Open Adoption Roundtable: Talking About Siblings

The Open Adoption Roundtable is a series of occasional writing prompts about open adoption. It’s designed to showcase of the diversity of thought and experience in the open adoption community. We’re up to Open Adoption Roundtable #26.

Open adoption blogger Susiebook suggested we write about how to talk about siblings in open adoption. I thought it was a great idea: a chance to share some practical information with each other from our different experiences and perspectives. It may be that birth parents are parenting older or younger siblings, or that siblings were placed in different adoptive families. What words do we use to talk about that? How do we frame it? What questions or issues have come up?

Although I’m a full 2 weeks late on this one, siblings are a topic that is close to my heart. I’ve written about them before at Adoption Blogs at least twice. I’ve mentioned them here and there.

Jack has 3 siblings now, on his birthmother’s side. Most of our friends know this, but I’m not sure if most of my family does or not. My family seems to be uncomfortable talking about S, so we don’t bring her up very often. I don’t want to have to defend or vilify her. S is a person who has made some bad choices, but at least one very good one. That’s real life.

Jack is very proud of having siblings. He often laments that his brothers and sister don’t live with us. He finally sort of asked why that is – why S parents them and we parent him. I paraphrased a comment that I got on my Open Adoption Roundtable post from October 2010:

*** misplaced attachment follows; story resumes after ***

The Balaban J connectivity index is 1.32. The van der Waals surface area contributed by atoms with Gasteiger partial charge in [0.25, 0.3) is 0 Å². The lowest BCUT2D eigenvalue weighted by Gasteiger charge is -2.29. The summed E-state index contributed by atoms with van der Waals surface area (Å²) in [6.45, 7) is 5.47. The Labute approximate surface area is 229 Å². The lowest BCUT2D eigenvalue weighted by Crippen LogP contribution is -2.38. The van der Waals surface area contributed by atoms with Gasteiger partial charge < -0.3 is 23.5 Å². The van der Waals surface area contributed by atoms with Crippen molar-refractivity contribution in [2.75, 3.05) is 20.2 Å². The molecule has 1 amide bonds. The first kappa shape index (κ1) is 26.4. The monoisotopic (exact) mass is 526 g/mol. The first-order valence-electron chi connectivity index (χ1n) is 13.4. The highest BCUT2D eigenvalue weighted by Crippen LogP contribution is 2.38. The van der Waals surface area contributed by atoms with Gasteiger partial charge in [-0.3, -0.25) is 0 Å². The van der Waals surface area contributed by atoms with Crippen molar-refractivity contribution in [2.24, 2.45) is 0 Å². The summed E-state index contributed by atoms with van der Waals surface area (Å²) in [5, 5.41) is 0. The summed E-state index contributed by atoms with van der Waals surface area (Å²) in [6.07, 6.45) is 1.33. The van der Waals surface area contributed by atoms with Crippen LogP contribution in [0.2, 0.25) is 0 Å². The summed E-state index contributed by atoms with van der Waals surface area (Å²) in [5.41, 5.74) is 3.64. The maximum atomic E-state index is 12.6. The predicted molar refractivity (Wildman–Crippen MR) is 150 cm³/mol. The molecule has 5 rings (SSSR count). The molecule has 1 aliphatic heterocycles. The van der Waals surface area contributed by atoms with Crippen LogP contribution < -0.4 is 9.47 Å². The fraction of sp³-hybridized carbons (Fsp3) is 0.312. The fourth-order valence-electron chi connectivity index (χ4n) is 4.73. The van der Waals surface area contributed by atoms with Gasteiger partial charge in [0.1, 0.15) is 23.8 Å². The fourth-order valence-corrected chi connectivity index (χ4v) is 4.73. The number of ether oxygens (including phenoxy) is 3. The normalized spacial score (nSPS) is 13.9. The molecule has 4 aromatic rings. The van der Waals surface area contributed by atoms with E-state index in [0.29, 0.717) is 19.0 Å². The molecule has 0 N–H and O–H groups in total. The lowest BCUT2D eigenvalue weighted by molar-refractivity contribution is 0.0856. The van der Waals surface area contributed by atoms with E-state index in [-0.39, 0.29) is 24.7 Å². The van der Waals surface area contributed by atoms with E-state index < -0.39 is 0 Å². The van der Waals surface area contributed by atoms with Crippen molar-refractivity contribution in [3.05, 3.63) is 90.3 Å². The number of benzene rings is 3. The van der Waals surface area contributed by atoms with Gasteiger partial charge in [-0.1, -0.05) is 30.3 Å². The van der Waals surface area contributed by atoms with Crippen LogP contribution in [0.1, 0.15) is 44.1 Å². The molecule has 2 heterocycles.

S knew that adoption was the best choice. But it was very hard to let you go. It made her very sad. When she had Baby A and CJ, she just didn’t want to be that sad again.

He then asked why adoption was the best choice. So I told him about S’s situation, in an age-appropriate manner. That was very hard. I’m sure we’ll be hearing more questions about that in the not-too-distant future.

It always bothers me when I see adoptive parents ask, “How do I tell my child he has siblings?” I know it’s hard to talk about new siblings, but when the siblings are older… why are they not a part of the story from the beginning? I would never deny S and I’m not going to deny or obfuscate her parented children. Like I said once before, they’re not technically siblings – they are siblings.

3 thoughts on “Open Adoption Roundtable: Talking About Siblings

  1. I’m so with you on the last paragraph. It seems to me that if you don’t tell your child about his/her siblings from the beginning, you not only have to eventually tell them the facts, you also have to explain why you withheld the information in the first place.

  2. Im new to this open adoption thing but I have to admit I do feel like my adopted
    sons siblings are “technically siblings.” My husband and I have three bio children and three adopted children who share the same mom. Their mom has two older girls who they were raised around (not with). And then
    the older two adopted sons are #12 and #13 on their birth dad’s side with at least four moms involved.
    We were their foster parents for a year before adopting them and trying to navigate this whole open adoption thing. But this sibling topic is so complicated for us.

    • It can get tricky with so many siblings, and with siblings with whom you have no contact. I bet some biological siblings would feel like they’re only “technically” siblings because of age differences, distance, etc.

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